possible scam on Facebook


When scanning the adverts that come up on the side of the Facebook page, this one looked interesting so I clicked on it

It’s an advert for an online seminar that discusses how you can stop or even reverse the disease progression. BS detectors went totally loopy! How dare they play on the fact that many people with MS are inclined to clutch at straws like this? I don’t know how they’re going to do it, but I’m pretty sure it’s a scam. They even try the “spaces are limited so book now” line - how can spaces be limited for an online seminar?

Grrr, this type of thing really annoys me!

Luisa x


Here’s some really evil chancers out there I’m on Facebook all the time and really love it but I never click on an add I was told by a good friend never to click on or like an ad but I understand when you see something like thats so close to how you feel its hard there not so many with MS that wouldn’t thanks for letting us know to stay away from that ad.

Mark x

I bought a book from Sue Ellen Dickenson who promised she beat the symptoms of MS and there is a connection between her and Dr Rudy Cartwright whose advert you saw. They are always pushing their seminars and they are upfront and say they are not cheap!. Could never understand why there were limited spaces and you have made a good point about this. I did some research last year and struggled to find anything negative about Dr. Cartwright though. Most of what he talks about, you will probably already be familiar with, so we have to be on our guard as its not the sort of thing you could get NHS funding for. Good shout Luisa. All the best, Peter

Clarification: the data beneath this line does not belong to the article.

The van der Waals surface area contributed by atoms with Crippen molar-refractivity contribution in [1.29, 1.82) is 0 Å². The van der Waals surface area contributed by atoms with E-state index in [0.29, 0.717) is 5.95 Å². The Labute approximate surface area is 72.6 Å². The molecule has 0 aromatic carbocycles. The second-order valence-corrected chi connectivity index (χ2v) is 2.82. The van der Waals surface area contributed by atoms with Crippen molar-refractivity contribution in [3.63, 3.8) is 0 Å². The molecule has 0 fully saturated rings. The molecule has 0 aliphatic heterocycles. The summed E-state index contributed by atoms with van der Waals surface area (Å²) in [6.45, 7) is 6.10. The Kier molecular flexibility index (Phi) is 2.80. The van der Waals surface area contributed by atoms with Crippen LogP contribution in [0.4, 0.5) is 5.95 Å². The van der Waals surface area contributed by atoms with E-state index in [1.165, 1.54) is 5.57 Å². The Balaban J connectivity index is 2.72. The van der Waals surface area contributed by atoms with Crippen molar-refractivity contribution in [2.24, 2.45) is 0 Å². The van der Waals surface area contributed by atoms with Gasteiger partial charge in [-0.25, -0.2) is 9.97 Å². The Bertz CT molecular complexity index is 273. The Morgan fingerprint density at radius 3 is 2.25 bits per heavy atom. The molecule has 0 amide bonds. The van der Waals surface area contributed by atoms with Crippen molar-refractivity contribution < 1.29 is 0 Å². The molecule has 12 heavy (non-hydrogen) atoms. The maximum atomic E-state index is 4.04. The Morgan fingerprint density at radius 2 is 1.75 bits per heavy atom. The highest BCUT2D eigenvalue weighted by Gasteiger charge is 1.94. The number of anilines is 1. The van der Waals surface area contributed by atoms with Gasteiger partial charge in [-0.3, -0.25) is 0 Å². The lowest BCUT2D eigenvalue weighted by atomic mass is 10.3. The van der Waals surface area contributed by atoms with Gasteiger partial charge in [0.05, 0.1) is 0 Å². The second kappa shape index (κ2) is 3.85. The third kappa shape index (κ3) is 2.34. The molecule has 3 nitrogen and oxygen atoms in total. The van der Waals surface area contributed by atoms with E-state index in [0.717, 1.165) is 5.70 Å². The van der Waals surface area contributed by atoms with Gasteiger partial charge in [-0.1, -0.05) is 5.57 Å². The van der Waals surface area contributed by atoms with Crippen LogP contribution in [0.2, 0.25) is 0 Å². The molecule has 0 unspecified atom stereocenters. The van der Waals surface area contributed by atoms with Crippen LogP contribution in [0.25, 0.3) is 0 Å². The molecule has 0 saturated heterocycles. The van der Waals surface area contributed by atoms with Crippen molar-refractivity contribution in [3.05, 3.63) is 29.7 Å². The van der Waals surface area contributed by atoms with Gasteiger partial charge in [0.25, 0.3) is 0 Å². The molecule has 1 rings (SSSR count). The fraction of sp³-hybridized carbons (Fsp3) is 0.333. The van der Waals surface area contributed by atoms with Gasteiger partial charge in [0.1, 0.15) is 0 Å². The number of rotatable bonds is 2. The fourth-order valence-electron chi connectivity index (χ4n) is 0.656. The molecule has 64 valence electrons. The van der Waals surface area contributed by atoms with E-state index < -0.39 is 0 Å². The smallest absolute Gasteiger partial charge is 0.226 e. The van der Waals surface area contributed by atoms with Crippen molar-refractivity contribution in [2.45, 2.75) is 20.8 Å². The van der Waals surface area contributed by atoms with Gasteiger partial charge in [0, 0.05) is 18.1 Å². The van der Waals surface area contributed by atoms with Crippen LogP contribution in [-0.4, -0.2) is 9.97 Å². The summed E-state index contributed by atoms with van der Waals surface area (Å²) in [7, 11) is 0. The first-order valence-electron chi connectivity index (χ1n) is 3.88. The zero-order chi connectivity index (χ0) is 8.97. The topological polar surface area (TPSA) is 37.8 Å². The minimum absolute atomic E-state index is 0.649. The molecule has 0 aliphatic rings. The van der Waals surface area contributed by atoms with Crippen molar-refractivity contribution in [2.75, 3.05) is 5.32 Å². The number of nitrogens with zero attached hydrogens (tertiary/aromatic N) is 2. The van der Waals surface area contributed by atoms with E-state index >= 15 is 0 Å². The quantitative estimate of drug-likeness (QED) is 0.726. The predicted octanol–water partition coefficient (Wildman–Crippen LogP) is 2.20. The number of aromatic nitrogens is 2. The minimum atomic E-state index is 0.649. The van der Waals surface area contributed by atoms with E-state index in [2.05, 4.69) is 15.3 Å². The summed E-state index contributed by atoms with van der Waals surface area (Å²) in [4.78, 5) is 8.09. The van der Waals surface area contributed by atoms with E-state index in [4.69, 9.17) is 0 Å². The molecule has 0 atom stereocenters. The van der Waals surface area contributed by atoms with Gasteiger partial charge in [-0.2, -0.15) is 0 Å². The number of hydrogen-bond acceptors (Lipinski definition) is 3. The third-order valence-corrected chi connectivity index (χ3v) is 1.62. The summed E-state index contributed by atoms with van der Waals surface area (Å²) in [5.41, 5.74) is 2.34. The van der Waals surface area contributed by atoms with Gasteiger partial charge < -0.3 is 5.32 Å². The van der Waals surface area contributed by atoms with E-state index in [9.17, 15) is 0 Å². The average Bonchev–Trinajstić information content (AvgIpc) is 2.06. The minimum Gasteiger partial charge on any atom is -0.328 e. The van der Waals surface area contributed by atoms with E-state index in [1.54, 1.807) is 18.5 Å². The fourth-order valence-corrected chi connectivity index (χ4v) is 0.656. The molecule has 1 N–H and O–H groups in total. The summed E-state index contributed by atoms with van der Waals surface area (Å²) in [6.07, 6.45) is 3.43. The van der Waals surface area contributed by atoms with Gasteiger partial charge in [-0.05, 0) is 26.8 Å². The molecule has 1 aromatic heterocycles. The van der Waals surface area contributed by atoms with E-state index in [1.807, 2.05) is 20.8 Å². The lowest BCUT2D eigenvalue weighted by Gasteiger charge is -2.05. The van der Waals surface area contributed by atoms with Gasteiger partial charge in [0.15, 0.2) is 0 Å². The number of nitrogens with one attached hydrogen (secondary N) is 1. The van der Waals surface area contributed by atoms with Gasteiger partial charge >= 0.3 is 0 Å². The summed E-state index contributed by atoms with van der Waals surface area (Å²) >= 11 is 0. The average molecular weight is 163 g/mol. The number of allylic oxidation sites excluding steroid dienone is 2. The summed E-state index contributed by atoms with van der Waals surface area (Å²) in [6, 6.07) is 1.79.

I think there is an option to report the ads- if you click on the X in the top right hand corner of the advert to remove it, you will be aksed for feedback, can’t remember all options (know there is def. one that says the ad is offensive, may also be option re: something to do with scam/hoax??) -x-

Guess that your BS detector is working quite well, Luisa.

I think that I would use the term Snake Oil.

These sorts of things are quite legal in the US. Just remember that they have a different sort of health provision over there, so that offering what they do is OK. You are not paying for the advice - that comes free - buit for being able to hear it and see it on your screen.

And for anyone reading this, look at what they offer: How to get rid of your symptoms. This may or may not be true, but you can bet a lot of money that a lawyer has checked the wording out very carefully; just look at the words at the bottom of the opening page.

Caveat Emptor applies - and just think how much of your band-width allowance you will use attending this “seminar”.


Hi folks, thanks for your replies. Peter, I believe that Dr Cartwright is legitimate, but who’s to say this is actually him on the advert? Jess, I deleted the advert from my page and ticked the “misleading” box when it came up - you never know, it might make a difference.

Luisa x

Hi Luisa

What FB page were you on when you saw the ad?

Greg [admin]

Hi Greg, I was on my own home page - it was in the adverts that come up on the right hand side - I think these are tailored according to your “likes” and I have liked the CCSVI page so I see a few MS related things, this is the first one I clicked on though.


One thing I’ve been told is a scam are websites claiming people have been misdiagnosed with MS due to aspartame poisoning. Aspartame is an artificial sweetener found in fizzy drinks.